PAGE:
Though we can’t see dark matter, a phenomenon described by Nick Sweeney ’19 as “the mysterious material that comprises over 80 percent of matter in the universe,” the astrophysics major found that the subject still encouraged plenty of observations. For his senior thesis, titled “Halo Formation and Ultra-light Axion Dark Matter,” Sweeney analyzed and compared the varying models which are used to conceptualize this invisible substance.
“My thesis enabled me to engage with the competing models for dark matter, and I found this very rewarding,” said Sweeney, who was guided through his research both by his advisor, Assistant Professor of Physics and Astronomy Daniel Grin, and by his experience engaging in similar research in 2018 through the KINSC Summer Scholars program at Haverford.
The amount of time Sweeney dedicated towards his research enabled him to both analyze a series of pre-established models for dark matter and engineer his own code.
“I wrote a computer code in the Python programming language that computes both the ‘clumpiness’ of galaxy clusters during different epochs of the universe, as well as how tightly packed each galaxy is,” said Sweeney.
The senior’s application of his programming to the pre-existing forms of modeling enabled him to achieve a new way of testing the models, a research achievement which helped provide him with the opportunity of presenting at the American Astronomical Society’s meeting at Seattle this past January.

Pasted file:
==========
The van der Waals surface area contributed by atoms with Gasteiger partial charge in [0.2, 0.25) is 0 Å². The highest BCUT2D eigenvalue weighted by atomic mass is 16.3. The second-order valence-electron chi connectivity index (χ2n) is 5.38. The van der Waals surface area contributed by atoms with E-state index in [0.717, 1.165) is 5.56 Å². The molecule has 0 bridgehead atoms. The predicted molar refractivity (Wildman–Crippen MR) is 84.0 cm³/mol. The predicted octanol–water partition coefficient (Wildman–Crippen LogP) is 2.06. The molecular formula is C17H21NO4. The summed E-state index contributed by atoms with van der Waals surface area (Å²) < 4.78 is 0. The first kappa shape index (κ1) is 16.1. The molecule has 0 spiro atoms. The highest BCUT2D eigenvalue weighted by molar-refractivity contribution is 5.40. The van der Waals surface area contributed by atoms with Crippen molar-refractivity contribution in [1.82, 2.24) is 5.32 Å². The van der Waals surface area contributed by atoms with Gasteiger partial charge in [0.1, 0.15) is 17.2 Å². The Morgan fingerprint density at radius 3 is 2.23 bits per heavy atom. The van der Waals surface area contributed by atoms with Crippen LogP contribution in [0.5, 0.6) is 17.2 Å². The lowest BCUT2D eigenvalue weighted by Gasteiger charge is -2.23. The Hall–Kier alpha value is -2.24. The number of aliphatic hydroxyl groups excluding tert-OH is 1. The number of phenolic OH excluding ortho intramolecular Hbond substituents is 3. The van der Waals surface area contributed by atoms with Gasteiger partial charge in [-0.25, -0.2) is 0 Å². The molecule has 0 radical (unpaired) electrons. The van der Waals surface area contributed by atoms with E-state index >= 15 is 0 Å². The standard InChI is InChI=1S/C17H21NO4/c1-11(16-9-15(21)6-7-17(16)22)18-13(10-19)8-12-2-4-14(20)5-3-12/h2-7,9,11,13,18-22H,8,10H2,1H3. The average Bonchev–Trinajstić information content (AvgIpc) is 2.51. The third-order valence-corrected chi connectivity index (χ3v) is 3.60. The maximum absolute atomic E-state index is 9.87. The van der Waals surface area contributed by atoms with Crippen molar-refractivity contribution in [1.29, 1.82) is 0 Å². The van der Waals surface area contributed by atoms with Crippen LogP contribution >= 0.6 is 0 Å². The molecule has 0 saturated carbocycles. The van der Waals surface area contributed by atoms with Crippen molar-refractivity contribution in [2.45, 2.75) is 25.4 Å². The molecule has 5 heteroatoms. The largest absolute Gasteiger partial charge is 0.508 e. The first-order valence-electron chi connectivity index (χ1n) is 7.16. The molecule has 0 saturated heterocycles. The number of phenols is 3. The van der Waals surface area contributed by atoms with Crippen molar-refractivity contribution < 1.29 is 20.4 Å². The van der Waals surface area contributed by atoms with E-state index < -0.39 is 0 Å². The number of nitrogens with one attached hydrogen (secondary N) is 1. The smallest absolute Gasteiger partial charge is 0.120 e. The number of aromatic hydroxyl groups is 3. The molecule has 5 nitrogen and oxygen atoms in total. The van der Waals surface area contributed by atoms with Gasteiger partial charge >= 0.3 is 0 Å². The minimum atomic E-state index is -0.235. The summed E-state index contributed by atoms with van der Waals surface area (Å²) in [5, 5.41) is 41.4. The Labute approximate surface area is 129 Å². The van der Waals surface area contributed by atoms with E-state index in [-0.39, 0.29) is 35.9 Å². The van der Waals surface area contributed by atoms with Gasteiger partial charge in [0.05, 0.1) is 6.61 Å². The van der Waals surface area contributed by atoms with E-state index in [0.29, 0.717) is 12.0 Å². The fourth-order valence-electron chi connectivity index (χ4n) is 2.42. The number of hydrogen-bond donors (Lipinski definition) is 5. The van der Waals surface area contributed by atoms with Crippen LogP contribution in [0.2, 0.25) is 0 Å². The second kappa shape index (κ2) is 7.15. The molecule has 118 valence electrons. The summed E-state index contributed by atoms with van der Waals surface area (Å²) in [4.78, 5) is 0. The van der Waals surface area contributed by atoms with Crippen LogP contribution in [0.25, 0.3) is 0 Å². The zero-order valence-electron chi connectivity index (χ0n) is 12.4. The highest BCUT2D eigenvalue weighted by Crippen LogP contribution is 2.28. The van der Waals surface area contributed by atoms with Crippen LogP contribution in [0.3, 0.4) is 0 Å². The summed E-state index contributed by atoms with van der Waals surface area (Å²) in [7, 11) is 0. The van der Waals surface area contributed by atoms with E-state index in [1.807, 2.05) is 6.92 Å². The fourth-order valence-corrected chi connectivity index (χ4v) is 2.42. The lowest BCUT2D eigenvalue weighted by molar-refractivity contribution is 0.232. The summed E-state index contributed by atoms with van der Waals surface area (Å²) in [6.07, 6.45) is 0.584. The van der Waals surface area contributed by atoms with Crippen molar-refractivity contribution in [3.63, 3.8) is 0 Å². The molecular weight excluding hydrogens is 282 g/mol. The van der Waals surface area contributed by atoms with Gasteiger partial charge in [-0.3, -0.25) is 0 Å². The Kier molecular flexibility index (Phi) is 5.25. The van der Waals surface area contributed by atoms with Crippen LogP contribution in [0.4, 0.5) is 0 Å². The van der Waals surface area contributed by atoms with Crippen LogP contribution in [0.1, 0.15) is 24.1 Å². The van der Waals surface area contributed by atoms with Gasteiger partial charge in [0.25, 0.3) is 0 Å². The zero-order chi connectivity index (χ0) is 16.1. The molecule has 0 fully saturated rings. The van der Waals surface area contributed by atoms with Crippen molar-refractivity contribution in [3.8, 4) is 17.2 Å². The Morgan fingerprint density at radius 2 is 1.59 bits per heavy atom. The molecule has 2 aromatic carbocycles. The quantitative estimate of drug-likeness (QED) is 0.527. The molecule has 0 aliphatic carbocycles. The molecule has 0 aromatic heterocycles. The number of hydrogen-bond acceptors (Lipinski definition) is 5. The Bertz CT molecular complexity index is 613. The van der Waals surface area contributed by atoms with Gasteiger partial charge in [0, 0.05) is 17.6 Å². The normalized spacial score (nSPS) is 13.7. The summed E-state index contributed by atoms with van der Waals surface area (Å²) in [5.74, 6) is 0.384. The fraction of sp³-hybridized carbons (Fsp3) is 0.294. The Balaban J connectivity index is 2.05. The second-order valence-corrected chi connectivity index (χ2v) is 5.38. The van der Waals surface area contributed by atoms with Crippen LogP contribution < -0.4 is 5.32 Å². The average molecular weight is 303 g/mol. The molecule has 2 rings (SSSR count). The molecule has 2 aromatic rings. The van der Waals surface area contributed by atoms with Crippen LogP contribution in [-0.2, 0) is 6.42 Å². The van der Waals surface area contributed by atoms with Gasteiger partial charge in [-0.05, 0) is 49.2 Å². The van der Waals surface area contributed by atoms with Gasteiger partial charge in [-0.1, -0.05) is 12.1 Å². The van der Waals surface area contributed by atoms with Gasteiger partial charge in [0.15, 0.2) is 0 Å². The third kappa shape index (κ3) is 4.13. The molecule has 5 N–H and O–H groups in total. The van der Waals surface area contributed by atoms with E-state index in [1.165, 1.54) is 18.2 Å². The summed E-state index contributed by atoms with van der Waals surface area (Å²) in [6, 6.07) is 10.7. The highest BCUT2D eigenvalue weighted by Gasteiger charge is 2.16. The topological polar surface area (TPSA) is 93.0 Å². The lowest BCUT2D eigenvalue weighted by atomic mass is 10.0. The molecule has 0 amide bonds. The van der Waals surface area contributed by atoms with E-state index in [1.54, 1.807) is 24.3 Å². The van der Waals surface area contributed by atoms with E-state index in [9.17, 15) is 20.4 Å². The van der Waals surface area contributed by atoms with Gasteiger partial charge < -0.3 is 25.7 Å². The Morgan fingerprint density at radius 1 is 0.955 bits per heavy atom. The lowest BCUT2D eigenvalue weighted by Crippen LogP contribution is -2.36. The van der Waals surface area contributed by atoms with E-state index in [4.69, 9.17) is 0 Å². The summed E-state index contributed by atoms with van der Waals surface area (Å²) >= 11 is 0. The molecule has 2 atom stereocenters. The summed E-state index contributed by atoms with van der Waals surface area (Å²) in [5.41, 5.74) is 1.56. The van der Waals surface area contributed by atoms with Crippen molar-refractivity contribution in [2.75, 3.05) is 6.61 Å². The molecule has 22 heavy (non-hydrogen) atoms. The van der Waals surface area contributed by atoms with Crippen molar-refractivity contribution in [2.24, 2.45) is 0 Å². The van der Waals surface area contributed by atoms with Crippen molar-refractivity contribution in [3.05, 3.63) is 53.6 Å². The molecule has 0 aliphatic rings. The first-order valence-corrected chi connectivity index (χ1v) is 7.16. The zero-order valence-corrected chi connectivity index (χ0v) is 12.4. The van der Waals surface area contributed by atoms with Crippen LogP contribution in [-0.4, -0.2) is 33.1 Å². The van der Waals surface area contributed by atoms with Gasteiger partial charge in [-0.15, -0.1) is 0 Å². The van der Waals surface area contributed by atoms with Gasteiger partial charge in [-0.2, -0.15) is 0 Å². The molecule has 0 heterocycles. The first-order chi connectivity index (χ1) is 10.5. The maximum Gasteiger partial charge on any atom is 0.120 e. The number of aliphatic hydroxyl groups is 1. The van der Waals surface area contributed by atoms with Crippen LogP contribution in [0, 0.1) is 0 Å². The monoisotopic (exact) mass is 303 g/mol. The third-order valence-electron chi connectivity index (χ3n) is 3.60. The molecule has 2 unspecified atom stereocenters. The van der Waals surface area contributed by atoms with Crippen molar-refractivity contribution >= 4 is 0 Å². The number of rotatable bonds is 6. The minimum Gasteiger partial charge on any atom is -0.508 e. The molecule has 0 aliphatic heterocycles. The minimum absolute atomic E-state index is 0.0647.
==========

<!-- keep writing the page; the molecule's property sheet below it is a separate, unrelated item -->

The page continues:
“These opportunities helped me become a better communicator of my work and to share my results with professionals in the field of dark matter, as well as students interested in learning about this field,” he said speaking on the experience.
What did you learn from working on your thesis?
I learned how applying various different models for dark matter affects the distribution of galaxies in the universe. One particular model posits that theoretical particles, known as axions, are the fundamental constituents of dark matter. This model became the central focus of my inquiry. I enjoyed learning the particle physics background of axions, as well as their hypothesized influence on large-scale structure in the cosmos. In the larger picture, perhaps my biggest takeaway was learning that progress in scientific research is non-linear. There were often weeks when I would make little to no progress, as well as days when I was able to make major breakthroughs on several of the plots central to my thesis.
What are the implications of your thesis research?
My research is impactful because I made both of these kinds of computations for the axion dark matter model. To my knowledge, this model has not been thoroughly tested in this way before. My work is primarily theoretical, but it can also be cross-checked observationally. Thus, my work is potentially helpful to astrophysicists who observationally measure the “clumpiness” of galaxy clusters and their individual densities.
“What They Learned” is a blog series exploring the thesis work of recent graduates.